The real reason women drop out of STEM fields

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Monique Morrow

Why do women keep dropping out of STEM fields and what can we do about it? We put the question to one of Europe’s leading advocates for women in technology, Monique Morrow, who says workplaces need to start looking at themselves — instead of thinking the problem is the women.

Morrow is the CTO Evangelist for New Frontiers & Engineering at Cisco. With nine patents to her name, she leads a major team across Asia Pacific and was strategic in pivoting Cisco to the Internet of Things and Cloud Computing. She is also leading a global collaborative movement called the ‘Internet of Women’ to help develop a new social science for women in technology to sustainably transform the industry together.

Recently in Canberra to give a lecture at ANU where she met with Professor Elanor Huntington, one of the world’s few female Deans of Engineering and Computer Science, she took some time out to answer some questions from Women’s Agenda.

What are some of the key reasons why women drop out of STEM fields?

This is a multi-loaded question. I believe, and evidence suggests, that something happens after ten years, whether it’s having children or suddenly becoming the carer for an elderly parent, and the workplace environment is no longer conducive for them to come back. It also seems it’s not a question about women, but instead about the nature of work.

We don’t want to make women the victim here, that is extremely important. They drop out because of the nature of working environments – they are not flexible. As a result many women drop out for good and give up their career entirely so we have to analyse this and correlate a loss of talent when that happens.

The call to action here is looking at the workplaces themselves. The workplace is evolving and the nature of work is evolving. We have to point to that level of conversation and I would argue that it is going to be more problematic if we don’t address it straight away for more members of the population, not just women.

There are also other factors, such as toxic behaviour; both men and women need to call it out when they see it in the workplace and we should have a zero tolerance for toxicity – there should be no losers in the workplace.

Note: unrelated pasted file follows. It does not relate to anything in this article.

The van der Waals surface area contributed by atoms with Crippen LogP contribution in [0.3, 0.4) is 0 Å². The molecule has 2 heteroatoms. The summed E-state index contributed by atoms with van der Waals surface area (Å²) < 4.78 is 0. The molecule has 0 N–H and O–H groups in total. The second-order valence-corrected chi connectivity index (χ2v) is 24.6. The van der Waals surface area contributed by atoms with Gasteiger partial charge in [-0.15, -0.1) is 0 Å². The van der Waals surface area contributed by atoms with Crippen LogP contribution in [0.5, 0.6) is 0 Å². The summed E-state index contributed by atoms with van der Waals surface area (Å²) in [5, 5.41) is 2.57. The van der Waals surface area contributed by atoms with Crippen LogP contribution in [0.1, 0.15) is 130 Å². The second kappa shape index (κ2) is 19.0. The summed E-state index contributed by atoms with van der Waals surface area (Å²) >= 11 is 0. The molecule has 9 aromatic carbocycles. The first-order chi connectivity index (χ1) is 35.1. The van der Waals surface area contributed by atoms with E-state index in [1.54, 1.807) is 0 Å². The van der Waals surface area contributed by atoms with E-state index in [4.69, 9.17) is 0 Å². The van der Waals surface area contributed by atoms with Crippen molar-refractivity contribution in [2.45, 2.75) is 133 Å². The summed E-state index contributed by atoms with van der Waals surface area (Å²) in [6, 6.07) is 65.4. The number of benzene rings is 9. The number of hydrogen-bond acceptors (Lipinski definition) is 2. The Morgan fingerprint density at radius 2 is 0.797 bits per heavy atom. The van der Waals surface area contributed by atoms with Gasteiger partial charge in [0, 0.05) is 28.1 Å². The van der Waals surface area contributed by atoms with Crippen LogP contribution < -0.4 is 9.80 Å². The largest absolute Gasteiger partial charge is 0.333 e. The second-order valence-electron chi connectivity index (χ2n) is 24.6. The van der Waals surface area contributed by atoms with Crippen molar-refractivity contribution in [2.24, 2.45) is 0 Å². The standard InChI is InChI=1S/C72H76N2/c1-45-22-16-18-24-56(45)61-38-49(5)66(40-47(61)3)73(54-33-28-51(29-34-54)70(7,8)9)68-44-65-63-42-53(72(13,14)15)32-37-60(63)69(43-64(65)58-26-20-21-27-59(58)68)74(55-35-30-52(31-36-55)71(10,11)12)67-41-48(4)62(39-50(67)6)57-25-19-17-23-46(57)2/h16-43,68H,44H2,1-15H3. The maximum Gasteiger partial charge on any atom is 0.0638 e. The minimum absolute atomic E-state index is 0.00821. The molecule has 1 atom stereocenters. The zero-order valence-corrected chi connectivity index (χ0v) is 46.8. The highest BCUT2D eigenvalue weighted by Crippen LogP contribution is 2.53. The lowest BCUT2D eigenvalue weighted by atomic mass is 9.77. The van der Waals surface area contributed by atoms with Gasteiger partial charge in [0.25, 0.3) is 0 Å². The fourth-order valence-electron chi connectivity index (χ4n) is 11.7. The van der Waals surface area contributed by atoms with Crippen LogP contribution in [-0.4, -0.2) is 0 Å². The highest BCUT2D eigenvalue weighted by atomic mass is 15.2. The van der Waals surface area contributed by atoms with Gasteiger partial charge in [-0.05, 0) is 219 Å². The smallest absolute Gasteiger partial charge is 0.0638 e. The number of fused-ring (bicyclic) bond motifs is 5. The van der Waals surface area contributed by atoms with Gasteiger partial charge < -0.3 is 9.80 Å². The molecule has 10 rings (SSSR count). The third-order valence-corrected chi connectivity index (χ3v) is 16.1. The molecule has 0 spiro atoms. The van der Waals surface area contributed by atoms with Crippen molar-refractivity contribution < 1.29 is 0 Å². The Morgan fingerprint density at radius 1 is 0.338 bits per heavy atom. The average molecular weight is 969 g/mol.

I’d encourage women and men to read the book I co-edited called The Internet of Women: Accelerating Culture Change. It contains many inspirational narratives that suggest that changes are happening in spite of what we hear.

Do you believe Australian organisations are doing enough to address the issue? Are they aware of it? Do they care?

There is work in progress to address the issue, for example, mentoring and capacity building activities, however people and organisations can always do more.

By no means am I suggesting a quota system, I am suggesting there needs to be a level of accountability and goals that are set. You start with what your aspirations are as an organisation and how you are measuring your aspirations.

There is always room for more. Just walk into any technical course, whether you’re in high school or college, and when we start see a reflection of the population we live in, that’s the measure, then you can start to believe we are progressing.

We need to pose the question of “do they care?” to the organisations themselves. I think maybe it’s a question that some of them aren’t thinking about. I also think it’s a question we need to also pose to the public. Are you watching this? Are you tracking progress? Does it matter to you as individuals?

What would you like to see more Australian organisations doing to prevent the drop off?

That’s a huge global question and I would reverse it to say’ ‘what is the picture of success’? The answer is when we don’t need to be having this conversation, or, when it doesn’t sit at a UN level as a gender equality goal.

What needs to be discussed is whether we are doing that extra bit more to progress towards that picture of success? Can we do better? Students should be asking themselves this too, not just organisations. Change doesn’t just happen from the top down, change needs to happen from the bottom up too.

We’re in the twenty first century and we are still talking about it. We’re not quite there.

What is reverse coaching, how is it helping you?